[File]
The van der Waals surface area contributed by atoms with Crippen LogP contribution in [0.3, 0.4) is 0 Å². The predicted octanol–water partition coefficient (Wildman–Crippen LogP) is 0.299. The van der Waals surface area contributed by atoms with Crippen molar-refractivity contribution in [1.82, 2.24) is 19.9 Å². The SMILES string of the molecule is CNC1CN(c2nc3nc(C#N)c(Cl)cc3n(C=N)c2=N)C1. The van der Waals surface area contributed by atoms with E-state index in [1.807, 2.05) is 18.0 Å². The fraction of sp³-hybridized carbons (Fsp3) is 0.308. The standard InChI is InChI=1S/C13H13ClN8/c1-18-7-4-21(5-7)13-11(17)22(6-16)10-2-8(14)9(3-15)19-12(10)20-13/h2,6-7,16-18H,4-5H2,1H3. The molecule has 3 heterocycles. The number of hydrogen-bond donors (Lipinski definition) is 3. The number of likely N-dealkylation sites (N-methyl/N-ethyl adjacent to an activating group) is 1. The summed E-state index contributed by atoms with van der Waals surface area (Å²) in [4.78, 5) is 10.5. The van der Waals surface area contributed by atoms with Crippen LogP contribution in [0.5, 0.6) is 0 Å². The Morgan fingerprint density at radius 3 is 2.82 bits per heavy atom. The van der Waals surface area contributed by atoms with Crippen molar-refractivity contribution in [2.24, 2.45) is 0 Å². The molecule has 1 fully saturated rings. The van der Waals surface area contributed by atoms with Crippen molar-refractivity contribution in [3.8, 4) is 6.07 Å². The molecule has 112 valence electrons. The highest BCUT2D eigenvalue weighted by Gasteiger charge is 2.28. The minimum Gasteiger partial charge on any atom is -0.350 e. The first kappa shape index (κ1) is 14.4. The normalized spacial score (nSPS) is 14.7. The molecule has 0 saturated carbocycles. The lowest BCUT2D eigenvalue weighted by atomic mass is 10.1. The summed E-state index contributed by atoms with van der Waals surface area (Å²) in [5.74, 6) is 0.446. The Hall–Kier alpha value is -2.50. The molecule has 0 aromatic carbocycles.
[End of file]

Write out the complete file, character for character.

The van der Waals surface area contributed by atoms with Crippen LogP contribution in [0.3, 0.4) is 0 Å². The predicted octanol–water partition coefficient (Wildman–Crippen LogP) is 0.299. The van der Waals surface area contributed by atoms with Crippen molar-refractivity contribution in [1.82, 2.24) is 19.9 Å². The SMILES string of the molecule is CNC1CN(c2nc3nc(C#N)c(Cl)cc3n(C=N)c2=N)C1. The van der Waals surface area contributed by atoms with E-state index in [1.807, 2.05) is 18.0 Å². The fraction of sp³-hybridized carbons (Fsp3) is 0.308. The standard InChI is InChI=1S/C13H13ClN8/c1-18-7-4-21(5-7)13-11(17)22(6-16)10-2-8(14)9(3-15)19-12(10)20-13/h2,6-7,16-18H,4-5H2,1H3. The molecule has 3 heterocycles. The number of hydrogen-bond donors (Lipinski definition) is 3. The number of likely N-dealkylation sites (N-methyl/N-ethyl adjacent to an activating group) is 1. The summed E-state index contributed by atoms with van der Waals surface area (Å²) in [4.78, 5) is 10.5. The van der Waals surface area contributed by atoms with Crippen LogP contribution in [0.5, 0.6) is 0 Å². The Morgan fingerprint density at radius 3 is 2.82 bits per heavy atom. The van der Waals surface area contributed by atoms with Crippen molar-refractivity contribution in [2.24, 2.45) is 0 Å². The molecule has 1 fully saturated rings. The van der Waals surface area contributed by atoms with Crippen molar-refractivity contribution in [3.8, 4) is 6.07 Å². The molecule has 112 valence electrons. The highest BCUT2D eigenvalue weighted by Gasteiger charge is 2.28. The minimum Gasteiger partial charge on any atom is -0.350 e. The first kappa shape index (κ1) is 14.4. The normalized spacial score (nSPS) is 14.7. The molecule has 0 saturated carbocycles. The lowest BCUT2D eigenvalue weighted by atomic mass is 10.1. The summed E-state index contributed by atoms with van der Waals surface area (Å²) in [5.74, 6) is 0.446. The Hall–Kier alpha value is -2.50. The molecule has 0 aromatic carbocycles.